Know Your China Water Risk

Tuesday, October 2, 2012 9:17

An interesting article in the FT highlighting the findings of a report put out by HSBC and China Water Risk called No Water, No Power (download here)  highlighting the risk of water becoming an economic force in the medium term:

“We think provincial water caps could force a change in the economic mix since 45% of China’s GDP is produced in water-scarce provinces. Facilities may have to relocate because arable land cannot be moved, and water quotas and pollution reduction targets could be enforced more strictly than in the past.”

[...] “Water and power risks need to be considered by financiers, investors and companies as a core feature of capital expenditure plans. Project financiers should consider these resource shortages before funding assets; investors should examine the effects of potential water shortages on facilities located in water-scarce provinces; and companies should be more conscious of water quotas and pollution targets as they strive to make operations more efficient.”

With the key findings being:

  • Currently 97% of power generated in China is reliant on water
  • Industry face a double whammy and nearly half of China’s GDP is earned in water-scarce provinces
  • By 2030 China plans to add more than the total installed power capacity of the US, the UK and Australia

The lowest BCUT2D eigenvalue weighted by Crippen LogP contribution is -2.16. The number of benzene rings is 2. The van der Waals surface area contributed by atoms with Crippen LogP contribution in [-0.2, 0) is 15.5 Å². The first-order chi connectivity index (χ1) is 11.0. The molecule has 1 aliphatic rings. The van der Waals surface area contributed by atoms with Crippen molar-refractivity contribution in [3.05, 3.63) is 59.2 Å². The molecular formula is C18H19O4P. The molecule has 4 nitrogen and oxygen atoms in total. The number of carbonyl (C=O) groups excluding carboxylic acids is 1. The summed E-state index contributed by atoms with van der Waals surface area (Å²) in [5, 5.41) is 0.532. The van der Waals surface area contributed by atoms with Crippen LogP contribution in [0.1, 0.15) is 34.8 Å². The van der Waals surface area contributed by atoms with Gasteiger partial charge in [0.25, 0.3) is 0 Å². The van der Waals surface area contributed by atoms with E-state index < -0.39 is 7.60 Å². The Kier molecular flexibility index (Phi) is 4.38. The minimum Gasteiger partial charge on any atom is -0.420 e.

• Looking ahead, ambitious expansion plans for power capacity could face real water constraints
  • This is expected to drive an increased focus on water and energy efficiency in the power, industry and mining sectors
  • New central water quotas and provincial caps could force a change in economic mix and 11 Provinces at Risk (PAR 11) are identified
  • Project financiers, investors and companies should consider resource shortages and more efficient options before funding, investing and expanding

It is an interesting report on an important topic, and I highly recommend taking the time to read through it.  Water will be one of the most critical issues for China as the access and quality of water is a cycle that will not only be important for the energy industry.. it will be important for food (And food safety), and the long term viability of some of China’s largest Megacities.

 

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